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South Africa elections 2024: Can ANC overcome challenge from Zuma, DA, EFF and others? - BBC News South Africa elections 2024: Can ANC overcome challenge from Zuma, DA, EFF and others? - BBC News
(32 minutes later)
Anne Soy Catherine Byaruhanga
BBC News, Durban BBC News, Soweto
At City Hall in Durban, in Kwa-Zulu-Natal province, older voters are helped up the
staircase to join a special queue for those over the age of 60.
One of them, 89-year-old
Elayne Dykman, tells me she hopes that young people in South Africa do not take their
vote for granted.
Savathri Naidoo, 84, says she hopes her vote will bring There is something heartwarming about seeing different generations arriving at a polling station - from the elderly who are being helped along to ballot boxes, to first time voters and even young children coming along with their parents.
change for pensioners: “The pension is too low and rent high.” My colleague and I are at the Orlando West High School polling station just off the historic Vilakazi Street where both Nelson Mandela, Winnie Madikizela-Mandela and Desmond Tutu once lived.
Joining the queue are Sharon Nyovane and her 14-year-old son, Luvuyo.
This poll is crucial too for the younger generation who are beset by high unemployment rates. Change is on their minds and if the opinion polls are anything to go by, it is occuyping the thoughts of many others across the country too.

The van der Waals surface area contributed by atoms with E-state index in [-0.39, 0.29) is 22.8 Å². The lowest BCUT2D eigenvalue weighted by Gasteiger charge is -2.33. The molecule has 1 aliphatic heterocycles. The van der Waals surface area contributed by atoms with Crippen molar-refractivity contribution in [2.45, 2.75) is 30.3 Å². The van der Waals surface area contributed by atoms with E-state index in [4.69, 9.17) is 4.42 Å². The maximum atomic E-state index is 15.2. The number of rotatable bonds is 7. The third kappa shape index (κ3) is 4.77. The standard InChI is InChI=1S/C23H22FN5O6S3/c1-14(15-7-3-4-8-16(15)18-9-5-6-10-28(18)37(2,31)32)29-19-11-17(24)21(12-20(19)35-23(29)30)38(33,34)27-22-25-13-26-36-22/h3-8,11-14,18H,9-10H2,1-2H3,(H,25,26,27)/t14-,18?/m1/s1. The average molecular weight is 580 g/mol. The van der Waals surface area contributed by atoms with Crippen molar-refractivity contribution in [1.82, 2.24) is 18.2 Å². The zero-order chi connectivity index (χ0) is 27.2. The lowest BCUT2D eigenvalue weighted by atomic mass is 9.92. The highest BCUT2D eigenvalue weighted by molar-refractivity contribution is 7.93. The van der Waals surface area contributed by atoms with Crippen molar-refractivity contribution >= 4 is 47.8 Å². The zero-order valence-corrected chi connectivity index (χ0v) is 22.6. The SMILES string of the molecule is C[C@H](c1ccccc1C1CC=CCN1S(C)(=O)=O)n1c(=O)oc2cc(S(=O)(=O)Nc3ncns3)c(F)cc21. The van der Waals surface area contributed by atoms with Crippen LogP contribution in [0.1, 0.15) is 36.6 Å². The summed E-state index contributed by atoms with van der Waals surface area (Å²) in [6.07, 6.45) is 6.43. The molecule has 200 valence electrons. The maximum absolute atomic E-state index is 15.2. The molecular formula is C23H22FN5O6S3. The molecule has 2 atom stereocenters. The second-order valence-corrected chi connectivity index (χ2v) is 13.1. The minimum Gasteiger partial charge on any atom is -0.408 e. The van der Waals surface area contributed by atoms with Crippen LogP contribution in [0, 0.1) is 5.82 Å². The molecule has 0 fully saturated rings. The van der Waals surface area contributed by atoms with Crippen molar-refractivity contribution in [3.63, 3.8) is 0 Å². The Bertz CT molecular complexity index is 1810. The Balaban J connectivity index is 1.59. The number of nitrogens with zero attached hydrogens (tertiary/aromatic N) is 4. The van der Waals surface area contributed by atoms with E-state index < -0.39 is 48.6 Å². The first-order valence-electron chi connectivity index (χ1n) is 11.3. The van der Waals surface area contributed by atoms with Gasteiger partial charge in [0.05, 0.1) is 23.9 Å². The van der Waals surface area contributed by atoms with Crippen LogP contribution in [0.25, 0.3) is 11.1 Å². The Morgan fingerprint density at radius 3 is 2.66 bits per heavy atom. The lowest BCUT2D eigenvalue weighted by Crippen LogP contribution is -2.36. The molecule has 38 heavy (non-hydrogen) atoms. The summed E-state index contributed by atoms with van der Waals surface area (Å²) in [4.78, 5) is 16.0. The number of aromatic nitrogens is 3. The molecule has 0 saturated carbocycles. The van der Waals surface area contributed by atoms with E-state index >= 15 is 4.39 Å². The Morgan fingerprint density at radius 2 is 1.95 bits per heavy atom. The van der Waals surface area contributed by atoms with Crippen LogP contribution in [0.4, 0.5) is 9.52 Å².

Around 45% of young South Africans do not have jobs - Ayanda Hlekwane, born two years after the end of apartheid in 1994, is among this group. He’s never found employment despite holding three degrees. But the horrors of apartheid are hard to escape and the role the African National Congress (ANC) played in ending white-minority rule remains strong in people’s memories.
“Just looking back from where we came from and where our parents came from - it’s that versus the upcoming generations and the change that we want to see for them,” says Nyovane.
Last year he completed his Masters in food nutrition and says he’s kept going back to college to avoid sitting at home unemployed. Her son can't vote yet, but tells us: “I’m very excited to vote at the next election because I think it would give us a chance to express our opinions on what we need to vote for so our country can get fixed.”
“I’m working on my PhD proposal so that I go back to study in case I don’t get a job,” he says. Some voters here tell us they will vote for the ANC but they also acknowledge change via job creation and the improvement of services is needed.
He wants his vote to make a difference: “I feel optimistic there will be change.” If the ANC is to maintain its parliamentary majority in these hotly contested elections, its supporters in strongholds like this need to come out and vote.
Outside the polling stations, four political parties have set up branded tents to help voters confirm their electoral registration details before joining the queue.
Dressed in their party colours, they sit calmly - the atmosphere is respectful.
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